The chemicals and materials industry has mostly seen only incremental innovation in recent decades, according to Lux Research, with growth coming primarily from expansion into new geographic markets. The industry is simultaneously facing additional pressure as consumers demand increased personalization, sustainability, and efficiency, which has forced the chemicals and materials industry to innovate its business practices.

“The era of business process-driven innovation is one of tight competition, and not just in the characteristics of the products themselves—chemicals and materials companies are also competing on the customer experience and their ability to keep prices low by improving their operations,” said Katrina Westerhof, director of Research at Lux. “Digital transformation can not only strengthen a company’s position in product, customer experience, and profitability but also unlock new capabilities that completely change the nature of what a chemicals company is and does.”

In a recent study, “The Digital Transformation of Chemicals and Materials,” Lux reports that more than $500 billion of the $2.8 trillion chemicals and materials market will transition to outcome-based business models over the next 20 years. Digital technologies like sensors, computer vision, analytics, and robotics will be key enablers of that transition.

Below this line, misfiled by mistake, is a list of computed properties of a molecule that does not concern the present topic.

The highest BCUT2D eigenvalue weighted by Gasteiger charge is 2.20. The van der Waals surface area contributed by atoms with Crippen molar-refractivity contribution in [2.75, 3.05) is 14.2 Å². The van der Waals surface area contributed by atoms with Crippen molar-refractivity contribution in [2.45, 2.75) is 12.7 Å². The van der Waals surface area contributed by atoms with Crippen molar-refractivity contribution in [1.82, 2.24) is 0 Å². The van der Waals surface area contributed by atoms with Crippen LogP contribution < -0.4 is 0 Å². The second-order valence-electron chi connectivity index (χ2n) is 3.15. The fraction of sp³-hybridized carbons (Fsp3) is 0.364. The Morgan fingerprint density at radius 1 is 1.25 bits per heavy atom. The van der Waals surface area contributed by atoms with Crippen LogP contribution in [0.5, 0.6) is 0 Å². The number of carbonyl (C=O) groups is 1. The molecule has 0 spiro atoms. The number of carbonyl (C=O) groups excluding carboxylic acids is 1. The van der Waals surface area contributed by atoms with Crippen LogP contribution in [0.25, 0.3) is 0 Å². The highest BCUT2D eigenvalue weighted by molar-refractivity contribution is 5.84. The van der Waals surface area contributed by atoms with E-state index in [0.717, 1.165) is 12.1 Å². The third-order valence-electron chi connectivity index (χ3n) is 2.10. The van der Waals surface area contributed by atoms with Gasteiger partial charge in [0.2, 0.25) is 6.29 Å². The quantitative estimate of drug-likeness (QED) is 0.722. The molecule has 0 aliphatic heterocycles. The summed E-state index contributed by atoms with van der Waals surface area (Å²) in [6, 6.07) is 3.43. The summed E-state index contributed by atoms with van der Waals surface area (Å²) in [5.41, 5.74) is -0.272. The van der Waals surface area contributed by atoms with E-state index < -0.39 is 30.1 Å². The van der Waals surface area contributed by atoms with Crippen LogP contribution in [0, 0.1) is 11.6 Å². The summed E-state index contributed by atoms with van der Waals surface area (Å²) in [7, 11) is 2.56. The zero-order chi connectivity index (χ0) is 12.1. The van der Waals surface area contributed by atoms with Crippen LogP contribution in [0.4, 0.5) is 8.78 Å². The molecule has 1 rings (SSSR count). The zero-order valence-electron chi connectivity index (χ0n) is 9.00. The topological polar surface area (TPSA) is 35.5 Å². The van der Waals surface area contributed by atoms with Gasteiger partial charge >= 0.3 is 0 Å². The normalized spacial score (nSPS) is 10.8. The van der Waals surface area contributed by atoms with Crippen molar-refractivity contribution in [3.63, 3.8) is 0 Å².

“Four key areas emerge as focal points for digital transformation in the chemical industry: product development, supply chain, manufacturing, and sales or post-sales support,” said Shriram Ramanathan, Ph.D., director of Research at Lux and a key contributor to the report. “Use cases in product development include identifying innovation trends, designing new materials or synthesis pathways, and lab automation. For example, AI can be used to design new materials formulations or chemical structures that can speed up product development, or identify new synthesis pathways that enhance the sustainability of materials. Automation can streamline and speed up research, all of which adds to both top-line and bottom-line growth in this highly competitive industry.

“We predict that over the next few years, digital transformation in the materials and chemicals industries will pick up quickly, leading to a large increase in use cases. In the short term, those use cases will exist in pockets and will largely focus on improving operational efficiencies, such as via lab automation, production optimization, asset tracking, and digital sales platforms.”

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